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Why Use Choicemail?

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Because it works.

Spam now accounts for about two-thirds of all email. It costs most email users at least 15 minutes a day. Research shows that spam costs companies $400-800 per mailbox every year. And these costs are growing.

Permission-based email management is the only thing that actually solves, or ever will solve, the spam problem. (To learn more, read our whitepaper.) It is 100% effective, and ChoiceMail makes it available to you now.

With ChoiceMail, you will never get another piece of unwanted email because a message can reach your inbox in one of only four ways:

  • It is from someone on your whitelist
  • It is from a new sender whose registration request you accepted
  • It matches a permission rule you created
  • It is from a domain that is on your accepted domain list.
  • You approved it manually

In short, if an email is in your box, it’s because you want it there. ChoiceMail transfers the burden of dealing with email messages from people you don't know back to where they belong– the senders. Learn more and get your FREE trial for home or business!

Why ChoiceMail
Changing the way ChoiceMail is started automatically

If you have enabled ChoiceMail One to start automatically (recommend for all broadband connections), then information is stored in the Windows Registry to cause ChoiceMail One to start automatically.

However, depending on your configuration, there may be other system-related tasks that need to be initialized before ChoiceMail One can start. If those tasks are also defined in the Windows Registry, then it's possible that ChoiceMail One will be started before the other tasks have completed, with a potential for generating access violations.

If you are seeing access violations from ChoiceMail One during Windows startup yet you are able to start ChoiceMail One manually with no problems, then you should perform the following steps to cause ChoiceMail One to be started through your Program Startup group rather than through the registry.


1) If you can start ChoiceMail One manually, do so and click on the "Options | Configuration" menu. In the dialog that pops up, uncheck the box at the bottom called "Auto start ChoiceMail when Windows starts". If you are unable to start ChoiceMail One, download and run this program to remove the automatic registry entry from your system. This program removes the entry that causes ChoiceMail to start automatically.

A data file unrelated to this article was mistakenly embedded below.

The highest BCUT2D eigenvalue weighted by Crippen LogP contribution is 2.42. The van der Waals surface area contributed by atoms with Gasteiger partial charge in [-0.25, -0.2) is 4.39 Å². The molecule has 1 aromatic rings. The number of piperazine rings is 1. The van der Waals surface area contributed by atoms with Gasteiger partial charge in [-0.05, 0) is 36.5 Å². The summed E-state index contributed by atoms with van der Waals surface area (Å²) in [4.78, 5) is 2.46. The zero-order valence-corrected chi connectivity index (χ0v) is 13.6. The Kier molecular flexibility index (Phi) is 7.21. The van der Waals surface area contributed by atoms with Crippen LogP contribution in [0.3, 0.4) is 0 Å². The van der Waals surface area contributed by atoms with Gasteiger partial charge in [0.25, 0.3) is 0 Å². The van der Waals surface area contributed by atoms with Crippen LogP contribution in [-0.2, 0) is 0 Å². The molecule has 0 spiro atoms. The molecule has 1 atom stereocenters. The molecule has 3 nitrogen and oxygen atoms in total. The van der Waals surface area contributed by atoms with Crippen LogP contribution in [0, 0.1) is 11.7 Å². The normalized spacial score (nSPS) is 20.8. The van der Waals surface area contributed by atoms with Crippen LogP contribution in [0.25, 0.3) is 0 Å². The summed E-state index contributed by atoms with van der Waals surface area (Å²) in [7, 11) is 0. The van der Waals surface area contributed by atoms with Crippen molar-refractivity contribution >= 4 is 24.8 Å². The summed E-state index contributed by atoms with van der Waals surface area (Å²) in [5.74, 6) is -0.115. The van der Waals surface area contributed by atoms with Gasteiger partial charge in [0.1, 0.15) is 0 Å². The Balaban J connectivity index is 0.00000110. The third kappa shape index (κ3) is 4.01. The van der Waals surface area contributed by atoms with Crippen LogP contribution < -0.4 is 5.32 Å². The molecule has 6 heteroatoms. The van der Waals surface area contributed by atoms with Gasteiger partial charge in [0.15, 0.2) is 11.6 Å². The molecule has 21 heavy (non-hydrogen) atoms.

2) Make sure that ChoiceMail One is completely shut down (Actions | Exit from the ChoiceMail One main menu).

3) Using Windows Explorer, navigate to the folder where the ChoiceMail executable is installed If you installed to the default location, then this folder will be called

c:\Program Files\DigiPortal Software Applications\ChoiceMail.

4) Ffind the application itself in this window. It should be called ChoiceMail.exe although the ".exe" may not be visible if you have file extensions disabled. If you're having trouble finding it, click on the View menu of the folder and select the menu option called "Details" so that you can see a complete list of the files.

Using the RIGHT mouse button , click on the ChoiceMail application and when you get the popup menu, select the option called "Copy"


5) Click on the Windows Start button (the button on which you normally click to start programs yourself) with the RIGHT mouse button and then select "Open" from the menu that pops up. A window should open containing (among other things) a folder called "Programs".

6) Open the "Programs" folder. Inside that folder there should be a folder called "Startup". Open that folder.

7) Right-click in this folder. A menu should popup containing an option called Paste Shortcut. Select that option. Do NOT select the option Paste. If the option "Paste shortcut" is not visible, go back to step 3 above and try again.

8) You should now see a shortcut to ChoiceMail in the Startup folder.

The next time you reboot, ChoiceMail will be started automatically, and hopefully without any access violations.
 

What our users say:

ChoiceMail One is unbelievable! I was on a porn list and am finally free of them.

Susan B.

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ChoiceMail Awards and Reviews

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Noah Coad's Code
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Walter Mossberg, Wall Street Journal
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